It is a strategic priority of HRI to broaden the interest and appeal of our sport to the widest possible audience, both domestically and internationally, by investing in marketing, promotion and event creation around racing throughout the year. Our recent research shows that 44% of the Irish population has an interest in the sport, up from 39% last year, and this figure continues on an upward trajectory. During Covid lockdowns, we continued to invest in marketing and content creation relating to racing to maintain engagement with fans and supplement the live broadcasts on television during that time.
Ireland is a global leader in horse racing and breeding. Irish-bred horses and horses trained in Ireland are the envy of the world. We have an outstanding tradition of horse care and this recognised tradition is responsible for so much of the inward investment in Irish breeding and horse racing. Big race wins do not go unnoticed by our overseas competitors. People choose to invest in Ireland because we are world class, which is something we often take for granted. Every industry and sport has its big names and dominant figures and horse racing in Ireland is no different, but the mainstay of our industry are the smaller operators. In the breeding industry, 92% of the almost 7,000 breeders across the island own five brood mares or fewer. Through Irish Thoroughbred Marketing, we are supporting breeders with the IRE incentive scheme, a series of more than 200 races in Ireland and Britain in 2022, with a €10,000 voucher for the winning owner, if the winner is Irish-bred, to be redeemed against the purchase of an Irish-bred horse at an Irish bloodstock sale.
By consolidating and building the industry, I am sure that we can continue to face up to Brexit. The ongoing uncertainty surrounding the UK’s relationship with the EU and the rest of the world is challenging. Broadening our marketplace beyond the UK, which accounts for up to 80% of our exports, is a key strategy for Horse Racing Ireland to counteract potential Brexit impacts. Brexit has caused considerable logistical and financial issues, with significant additional costs, extra paperwork and planning relating to horses' movements that were seamless under the previous tripartite agreement.
Providing extra opportunities to race will be key to further strengthening our industry by increasing participation across all levels. Prize money stimulates investment. Along with competitive racing and a programme geared towards quality at every level, prize money has a positive impact on smaller operators in Ireland. Ireland is a shop window, giving owners and breeders the opportunity to trade. The larger yards and owners are important customers for smaller operations to sell to when they have a horse with form. A constant influx of human talent is essential to that competition, as is equine ability.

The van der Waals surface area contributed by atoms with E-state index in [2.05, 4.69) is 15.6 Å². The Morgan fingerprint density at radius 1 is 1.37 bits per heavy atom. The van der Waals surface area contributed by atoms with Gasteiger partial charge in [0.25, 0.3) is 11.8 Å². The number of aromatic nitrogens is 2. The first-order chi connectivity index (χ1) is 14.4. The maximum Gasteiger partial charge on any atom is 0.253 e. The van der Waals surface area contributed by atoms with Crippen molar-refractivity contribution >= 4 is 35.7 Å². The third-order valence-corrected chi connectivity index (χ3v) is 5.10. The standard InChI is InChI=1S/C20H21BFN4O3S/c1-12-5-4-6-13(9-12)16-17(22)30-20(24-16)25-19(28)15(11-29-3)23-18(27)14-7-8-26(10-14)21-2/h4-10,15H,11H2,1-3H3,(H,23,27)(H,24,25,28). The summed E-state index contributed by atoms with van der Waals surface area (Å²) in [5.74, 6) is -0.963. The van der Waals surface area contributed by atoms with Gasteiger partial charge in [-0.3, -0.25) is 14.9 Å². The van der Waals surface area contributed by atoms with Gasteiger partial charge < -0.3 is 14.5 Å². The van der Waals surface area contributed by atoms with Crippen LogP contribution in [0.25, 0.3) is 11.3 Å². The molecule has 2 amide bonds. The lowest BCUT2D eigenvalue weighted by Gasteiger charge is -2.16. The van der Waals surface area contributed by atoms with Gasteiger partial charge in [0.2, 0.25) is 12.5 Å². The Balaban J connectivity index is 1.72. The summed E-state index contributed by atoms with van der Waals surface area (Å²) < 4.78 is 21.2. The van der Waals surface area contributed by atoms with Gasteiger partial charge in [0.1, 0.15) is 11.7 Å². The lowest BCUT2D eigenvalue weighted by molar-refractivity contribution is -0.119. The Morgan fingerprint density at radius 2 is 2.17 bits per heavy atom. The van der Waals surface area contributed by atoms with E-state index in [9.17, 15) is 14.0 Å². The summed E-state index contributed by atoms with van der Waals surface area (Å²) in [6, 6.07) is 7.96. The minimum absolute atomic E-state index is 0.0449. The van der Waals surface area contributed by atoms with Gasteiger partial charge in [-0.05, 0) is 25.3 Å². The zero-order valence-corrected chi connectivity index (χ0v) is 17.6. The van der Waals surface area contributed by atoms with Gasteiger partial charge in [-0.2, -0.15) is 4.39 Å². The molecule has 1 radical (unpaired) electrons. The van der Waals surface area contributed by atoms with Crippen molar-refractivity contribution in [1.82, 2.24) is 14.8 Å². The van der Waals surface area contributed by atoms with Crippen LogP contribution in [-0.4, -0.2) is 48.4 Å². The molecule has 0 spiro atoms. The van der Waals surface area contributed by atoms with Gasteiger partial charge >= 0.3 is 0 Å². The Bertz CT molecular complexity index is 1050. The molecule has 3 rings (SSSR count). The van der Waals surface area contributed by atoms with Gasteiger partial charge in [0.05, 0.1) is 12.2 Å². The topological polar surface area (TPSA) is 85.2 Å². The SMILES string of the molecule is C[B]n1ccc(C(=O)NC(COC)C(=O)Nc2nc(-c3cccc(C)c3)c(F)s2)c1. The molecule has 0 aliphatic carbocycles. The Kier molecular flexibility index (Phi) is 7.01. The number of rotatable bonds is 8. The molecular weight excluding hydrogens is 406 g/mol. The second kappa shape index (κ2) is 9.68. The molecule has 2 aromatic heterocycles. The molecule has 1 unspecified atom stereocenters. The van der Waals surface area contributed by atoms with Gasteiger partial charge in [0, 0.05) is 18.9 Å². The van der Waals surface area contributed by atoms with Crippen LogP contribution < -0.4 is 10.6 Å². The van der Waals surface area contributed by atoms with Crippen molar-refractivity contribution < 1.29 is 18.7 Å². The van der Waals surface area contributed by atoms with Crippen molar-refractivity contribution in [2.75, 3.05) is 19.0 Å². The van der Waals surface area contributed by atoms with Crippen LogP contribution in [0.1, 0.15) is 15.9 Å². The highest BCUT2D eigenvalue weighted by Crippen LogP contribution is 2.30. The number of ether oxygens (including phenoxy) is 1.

On the racecourse itself, there are a number of emerging talents working their way through the training ranks and enjoying a share of the success on the biggest of stages. In a hugely competitive sphere, we can be heartened that 52 trainers from 19 different counties have trained their first winner since the beginning of 2020. There was a terrific spread of winning trainers at the recent Irish Guineas festival at the Curragh, which is a tangible indication of increased competition.
The Chair and members will be aware of the plans in place for the strategic redevelopment of Tipperary Racecourse, which will provide Ireland with its second all-weather track. Our investment in Tipperary Racecourse makes it key infrastructure and the track’s associated training facilities and community amenities will not only be of benefit to its immediate neighbours, but to the county as a whole, building on the more than 2,500 jobs which are supported directly and indirectly by racing in County Tipperary. Those jobs fuel almost €400 million in annual expenditure in the county alone. The training of horses is labour intensive and the number of horses in training is a key indicator of industry employment. It is hugely encouraging that all categories of ownership have grown, with more than 1,000 new owners attracted into ownership last year. A record owner retention rate of 80% in 2021 was a terrific vote of confidence in the industry. However, these figures will be challenging to maintain in the current economic environment.
We are concerned about the significant difficulties felt by the point-to-point and pony racing communities, which are two key grassroots sectors, in acquiring insurance cover. This is a situation that puts the long-term viability of both in doubt. Given the geographical spread of racecourses, it was only right that a number of them were at the disposal of the HSE for Covid-19 testing and vaccination. Cork Racecourse was among the first testing facilities in the country and along with Leopardstown, Fairyhouse, Punchestown, Limerick, Navan and Galway racecourses, it went on to play a significant role. The facility at Leopardstown has benefited greatly from a recent development and the payback will be seen in the years to come as racegoers enjoy the very best of international competition at meetings like the Leopardstown Christmas Festival, the Dublin Racing Festival in February and the opening day of Irish Champions Weekend in early September. Its strategic importance, as Dublin’s only remaining racecourse, should not be underestimated.
HRI will continue to invest in the development of facilities at all 26 racecourses, which are spread across 17 counties of the island and are very much at the heart of their urban and rural communities. HRI is currently supporting two racecourse capital development schemes covering 2022 and 2023. The first is to expand stable yards to maximise their capacities and a second is focused on developing industry facilities.